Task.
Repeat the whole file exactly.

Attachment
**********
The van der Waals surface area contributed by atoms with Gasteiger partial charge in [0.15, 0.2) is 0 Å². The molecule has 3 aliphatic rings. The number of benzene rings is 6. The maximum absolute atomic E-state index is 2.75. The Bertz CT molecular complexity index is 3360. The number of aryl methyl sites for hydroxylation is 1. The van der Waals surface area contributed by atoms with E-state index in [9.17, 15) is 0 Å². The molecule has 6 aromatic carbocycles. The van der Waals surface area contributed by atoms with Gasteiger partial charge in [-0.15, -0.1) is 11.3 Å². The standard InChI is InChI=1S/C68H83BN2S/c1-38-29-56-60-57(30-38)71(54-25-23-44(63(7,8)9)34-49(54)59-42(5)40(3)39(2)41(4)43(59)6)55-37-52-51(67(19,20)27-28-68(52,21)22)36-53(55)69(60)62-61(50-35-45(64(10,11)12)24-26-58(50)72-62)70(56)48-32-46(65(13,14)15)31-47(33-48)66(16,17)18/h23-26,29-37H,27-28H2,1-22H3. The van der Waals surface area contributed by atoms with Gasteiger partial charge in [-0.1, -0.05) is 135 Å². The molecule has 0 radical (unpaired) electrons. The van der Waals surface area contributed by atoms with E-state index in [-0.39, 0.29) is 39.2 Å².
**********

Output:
The van der Waals surface area contributed by atoms with Gasteiger partial charge in [0.15, 0.2) is 0 Å². The molecule has 3 aliphatic rings. The number of benzene rings is 6. The maximum absolute atomic E-state index is 2.75. The Bertz CT molecular complexity index is 3360. The number of aryl methyl sites for hydroxylation is 1. The van der Waals surface area contributed by atoms with E-state index in [9.17, 15) is 0 Å². The molecule has 6 aromatic carbocycles. The van der Waals surface area contributed by atoms with Gasteiger partial charge in [-0.15, -0.1) is 11.3 Å². The standard InChI is InChI=1S/C68H83BN2S/c1-38-29-56-60-57(30-38)71(54-25-23-44(63(7,8)9)34-49(54)59-42(5)40(3)39(2)41(4)43(59)6)55-37-52-51(67(19,20)27-28-68(52,21)22)36-53(55)69(60)62-61(50-35-45(64(10,11)12)24-26-58(50)72-62)70(56)48-32-46(65(13,14)15)31-47(33-48)66(16,17)18/h23-26,29-37H,27-28H2,1-22H3. The van der Waals surface area contributed by atoms with Gasteiger partial charge in [-0.1, -0.05) is 135 Å². The molecule has 0 radical (unpaired) electrons. The van der Waals surface area contributed by atoms with E-state index in [-0.39, 0.29) is 39.2 Å².